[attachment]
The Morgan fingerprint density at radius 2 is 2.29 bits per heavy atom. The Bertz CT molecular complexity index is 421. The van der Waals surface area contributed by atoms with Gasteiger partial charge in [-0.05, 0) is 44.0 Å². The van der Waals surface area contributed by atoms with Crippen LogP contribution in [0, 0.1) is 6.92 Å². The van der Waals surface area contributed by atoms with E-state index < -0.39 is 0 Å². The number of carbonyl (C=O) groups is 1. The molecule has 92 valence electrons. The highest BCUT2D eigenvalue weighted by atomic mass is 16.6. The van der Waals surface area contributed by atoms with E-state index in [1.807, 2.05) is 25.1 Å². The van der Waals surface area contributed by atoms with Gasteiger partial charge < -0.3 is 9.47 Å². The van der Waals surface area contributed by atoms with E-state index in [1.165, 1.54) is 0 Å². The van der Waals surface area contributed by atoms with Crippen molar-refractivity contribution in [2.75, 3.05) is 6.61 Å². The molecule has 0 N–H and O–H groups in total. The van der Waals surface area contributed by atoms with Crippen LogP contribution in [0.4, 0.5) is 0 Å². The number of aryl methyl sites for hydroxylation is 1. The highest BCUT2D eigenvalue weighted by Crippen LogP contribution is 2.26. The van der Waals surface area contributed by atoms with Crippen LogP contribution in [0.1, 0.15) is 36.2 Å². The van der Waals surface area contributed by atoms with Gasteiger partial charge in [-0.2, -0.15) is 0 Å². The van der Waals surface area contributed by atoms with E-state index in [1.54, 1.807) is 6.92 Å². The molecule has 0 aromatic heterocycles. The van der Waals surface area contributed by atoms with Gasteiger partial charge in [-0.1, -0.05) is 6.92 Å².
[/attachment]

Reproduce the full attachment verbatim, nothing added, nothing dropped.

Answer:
The Morgan fingerprint density at radius 2 is 2.29 bits per heavy atom. The Bertz CT molecular complexity index is 421. The van der Waals surface area contributed by atoms with Gasteiger partial charge in [-0.05, 0) is 44.0 Å². The van der Waals surface area contributed by atoms with Crippen LogP contribution in [0, 0.1) is 6.92 Å². The van der Waals surface area contributed by atoms with E-state index < -0.39 is 0 Å². The number of carbonyl (C=O) groups is 1. The molecule has 92 valence electrons. The highest BCUT2D eigenvalue weighted by atomic mass is 16.6. The van der Waals surface area contributed by atoms with E-state index in [1.807, 2.05) is 25.1 Å². The van der Waals surface area contributed by atoms with Gasteiger partial charge < -0.3 is 9.47 Å². The van der Waals surface area contributed by atoms with E-state index in [1.165, 1.54) is 0 Å². The van der Waals surface area contributed by atoms with Crippen molar-refractivity contribution in [2.75, 3.05) is 6.61 Å². The molecule has 0 N–H and O–H groups in total. The van der Waals surface area contributed by atoms with Crippen LogP contribution in [0.4, 0.5) is 0 Å². The number of aryl methyl sites for hydroxylation is 1. The highest BCUT2D eigenvalue weighted by Crippen LogP contribution is 2.26. The van der Waals surface area contributed by atoms with Crippen LogP contribution in [0.1, 0.15) is 36.2 Å². The van der Waals surface area contributed by atoms with Gasteiger partial charge in [-0.2, -0.15) is 0 Å². The van der Waals surface area contributed by atoms with E-state index in [1.54, 1.807) is 6.92 Å². The molecule has 0 aromatic heterocycles. The van der Waals surface area contributed by atoms with Gasteiger partial charge in [-0.1, -0.05) is 6.92 Å².